ER nearby in Richmond

The emergency room at Parham Doctors' Hospital is prepared to handle any medical emergency you may have at any time of the day or night. Our ER is staffed by board-certified emergency care physicians who have additional training to care for kids. Our ER is open 24 hours a day, seven days a week.

If you or a loved one are experiencing a medical emergency, call 911 immediately. To find out the average ER wait time at the Parham Doctors' Hospital ER, text 'ER' to 32222.

At Parham Doctors' Hospital ER, our top priority is making sure you receive the care you need and that we provide it with the compassion and comfort you expect from an HCA Healthcare facility. Our ER offers the following:

We strive to make your visit to the ER as convenient as possible with amenities like free Wi-Fi and complementary valet parking.

ER symptom checker

Sometimes it can be hard to decide what the best decision is when you are sick or injured. For many people, it is difficult to determine whether an illness or injury is cause for an ER visit or urgent care visit or if it can be treated by your primary care physician. If you have questions about your symptoms, use our guide below to make an informed decision.

The flu virus is very common and does not normally require a visit to the ER. But, for the high-risk populations listed below, it can be very serious:

  • Infants
  • People 65 years old and older
  • Pregnant women
  • People with certain diseases, such as asthma or chronic obstructive pulmonary disease (COPD)
  • People with weakened or compromised immune systems

Signs that you should go to the ER with the flu include:

  • Trouble breathing
  • Vomiting that can’t be controlled, to the point of severe loss of body fluids (dehydration)
  • If you develop complications such as pneumonia

Still not sure? Consult our cold/flu/stomach flu symptoms chart for more information.

Stomach pain is the most common reason patients visit the ER. Everyone experiences stomach pain at some point. It can result from a variety of causes and occur in varying degrees of severity. So when is your pain serious enough to go to the emergency room?

You should seek immediate medical attention if your stomach pain is accompanied by any of the following symptoms:

  • Stomach is hard and/or tender to the touch
  • Persistent nausea or vomiting
  • Inability to eat without nausea or vomiting
  • Pain in your chest, neck or shoulder
  • Shortness of breath or dizziness
  • High fever
  • Irregular heartbeat
  • Dark or black stool
  • Vomit contains blood

Respiratory distress can be the result of chronic conditions, like asthma or emphysema, or something more serious, such as heart failure. Signs that you should seek emergency medical treatment include:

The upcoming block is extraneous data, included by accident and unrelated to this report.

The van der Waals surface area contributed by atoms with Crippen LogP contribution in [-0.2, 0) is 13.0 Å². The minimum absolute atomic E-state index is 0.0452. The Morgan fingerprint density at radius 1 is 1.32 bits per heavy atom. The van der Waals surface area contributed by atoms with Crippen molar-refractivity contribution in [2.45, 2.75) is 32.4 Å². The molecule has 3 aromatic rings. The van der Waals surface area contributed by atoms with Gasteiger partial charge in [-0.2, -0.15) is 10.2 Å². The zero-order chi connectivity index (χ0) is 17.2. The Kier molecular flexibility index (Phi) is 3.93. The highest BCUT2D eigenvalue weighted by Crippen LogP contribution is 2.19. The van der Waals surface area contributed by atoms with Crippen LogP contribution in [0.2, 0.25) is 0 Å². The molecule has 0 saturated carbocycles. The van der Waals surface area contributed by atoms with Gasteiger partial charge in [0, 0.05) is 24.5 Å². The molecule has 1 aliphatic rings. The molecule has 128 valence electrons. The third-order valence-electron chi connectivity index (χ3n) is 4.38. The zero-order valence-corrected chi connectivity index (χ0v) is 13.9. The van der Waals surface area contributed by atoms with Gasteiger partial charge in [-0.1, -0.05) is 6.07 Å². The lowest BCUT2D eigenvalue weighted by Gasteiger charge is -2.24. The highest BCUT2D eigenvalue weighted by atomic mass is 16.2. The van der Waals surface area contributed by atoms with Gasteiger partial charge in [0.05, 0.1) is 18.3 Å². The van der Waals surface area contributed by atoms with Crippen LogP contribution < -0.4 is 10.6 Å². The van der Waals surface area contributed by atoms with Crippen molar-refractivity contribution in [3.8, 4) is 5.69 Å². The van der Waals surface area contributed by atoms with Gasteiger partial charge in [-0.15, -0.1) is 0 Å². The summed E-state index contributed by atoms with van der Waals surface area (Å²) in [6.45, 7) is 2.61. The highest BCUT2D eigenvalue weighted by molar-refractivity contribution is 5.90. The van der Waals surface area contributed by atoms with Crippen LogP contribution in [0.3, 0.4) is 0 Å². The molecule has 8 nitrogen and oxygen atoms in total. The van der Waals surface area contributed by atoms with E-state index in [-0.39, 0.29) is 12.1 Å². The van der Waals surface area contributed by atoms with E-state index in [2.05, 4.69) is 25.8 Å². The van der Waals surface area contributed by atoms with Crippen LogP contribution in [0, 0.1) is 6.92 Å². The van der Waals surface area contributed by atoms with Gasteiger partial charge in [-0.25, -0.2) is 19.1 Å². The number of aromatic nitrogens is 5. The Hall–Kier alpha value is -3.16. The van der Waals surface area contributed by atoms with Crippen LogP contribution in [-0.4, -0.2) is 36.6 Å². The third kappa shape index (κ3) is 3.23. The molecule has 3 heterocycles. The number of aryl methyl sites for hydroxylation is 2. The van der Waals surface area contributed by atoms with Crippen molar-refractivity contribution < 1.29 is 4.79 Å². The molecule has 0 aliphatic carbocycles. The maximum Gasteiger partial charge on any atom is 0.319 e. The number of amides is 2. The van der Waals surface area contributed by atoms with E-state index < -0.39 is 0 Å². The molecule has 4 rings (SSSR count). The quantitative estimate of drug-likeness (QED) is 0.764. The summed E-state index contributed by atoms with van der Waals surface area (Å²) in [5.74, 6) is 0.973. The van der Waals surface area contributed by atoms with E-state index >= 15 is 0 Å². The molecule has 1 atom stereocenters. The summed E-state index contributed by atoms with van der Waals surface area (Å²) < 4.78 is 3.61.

• Breathing stops
  • Severe shortness of breath that affects your ability to function
  • Noisy, high-pitched and rapid wheezing
  • Coughing up blood
  • Inability to speak comfortably and sustain voice while at rest
  • Breathing difficulties when you lie flat
  • Breathlessness that doesn’t stop after 30 minutes of rest
  • Or if your trouble breathing is accompanied by any of the following symptoms:
    • Back or arm pain
    • Pain or tightness in chest
    • Extreme fatigue
    • Swelling in your feet and ankles
    • High fever, chills and cough

Call 911 right away if you have chest pain that is crushing or squeezing and comes with any of these symptoms:

  • Sweating
  • Shortness of breath
  • Nausea or vomiting
  • Pain that spreads from the chest to the neck, jaw or arms
  • Lightheadedness
  • Fast or irregular pulse
  • Signs of shock

Signs of a heart attack may show up in other ways in women, and may include:

  • Unusual fatigue
  • Shortness of breath
  • Nausea or vomiting
  • Dizziness or lightheadedness
  • Discomfort in your gut
  • Discomfort in the neck, shoulder or upper back

A concussion or any injury to the head can be very serious. If you have hit your head and have any of these symptoms, you should go to the ER:

  • Loss of consciousness, even briefly
  • Any period of amnesia or loss of memory of the event
  • Slurred speech
  • Feeling dazed or confused
  • Worsening or severe headache
  • Vomiting
  • Seizure

Most people will experience pain in their side or abdomen at some point in their lives, and it’s usually only temporary. However, severe side pain can be an indication of something serious.

If you have severe pain, especially in your lower right stomach, side or back, or if your pain is accompanied by any of the following symptoms, you should seek immediate medical treatment: